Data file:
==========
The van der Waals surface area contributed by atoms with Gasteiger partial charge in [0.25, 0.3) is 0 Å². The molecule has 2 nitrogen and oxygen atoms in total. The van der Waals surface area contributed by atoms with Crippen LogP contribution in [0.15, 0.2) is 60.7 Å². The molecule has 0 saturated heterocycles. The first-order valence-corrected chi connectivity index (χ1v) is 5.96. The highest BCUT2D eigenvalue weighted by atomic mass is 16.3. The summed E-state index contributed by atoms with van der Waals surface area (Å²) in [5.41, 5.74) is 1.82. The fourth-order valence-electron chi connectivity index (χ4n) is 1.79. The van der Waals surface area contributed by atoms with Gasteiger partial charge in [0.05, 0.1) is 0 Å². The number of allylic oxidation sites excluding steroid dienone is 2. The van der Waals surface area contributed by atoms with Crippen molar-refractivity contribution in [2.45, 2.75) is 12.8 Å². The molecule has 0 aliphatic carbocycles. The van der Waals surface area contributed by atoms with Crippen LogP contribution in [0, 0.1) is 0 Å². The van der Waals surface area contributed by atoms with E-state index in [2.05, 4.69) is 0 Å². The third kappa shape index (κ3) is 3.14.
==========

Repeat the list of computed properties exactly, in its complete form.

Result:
The van der Waals surface area contributed by atoms with Gasteiger partial charge in [0.25, 0.3) is 0 Å². The molecule has 2 nitrogen and oxygen atoms in total. The van der Waals surface area contributed by atoms with Crippen LogP contribution in [0.15, 0.2) is 60.7 Å². The molecule has 0 saturated heterocycles. The first-order valence-corrected chi connectivity index (χ1v) is 5.96. The highest BCUT2D eigenvalue weighted by atomic mass is 16.3. The summed E-state index contributed by atoms with van der Waals surface area (Å²) in [5.41, 5.74) is 1.82. The fourth-order valence-electron chi connectivity index (χ4n) is 1.79. The van der Waals surface area contributed by atoms with Gasteiger partial charge in [0.05, 0.1) is 0 Å². The number of allylic oxidation sites excluding steroid dienone is 2. The van der Waals surface area contributed by atoms with Crippen molar-refractivity contribution in [2.45, 2.75) is 12.8 Å². The molecule has 0 aliphatic carbocycles. The van der Waals surface area contributed by atoms with Crippen LogP contribution in [0, 0.1) is 0 Å². The van der Waals surface area contributed by atoms with E-state index in [2.05, 4.69) is 0 Å². The third kappa shape index (κ3) is 3.14.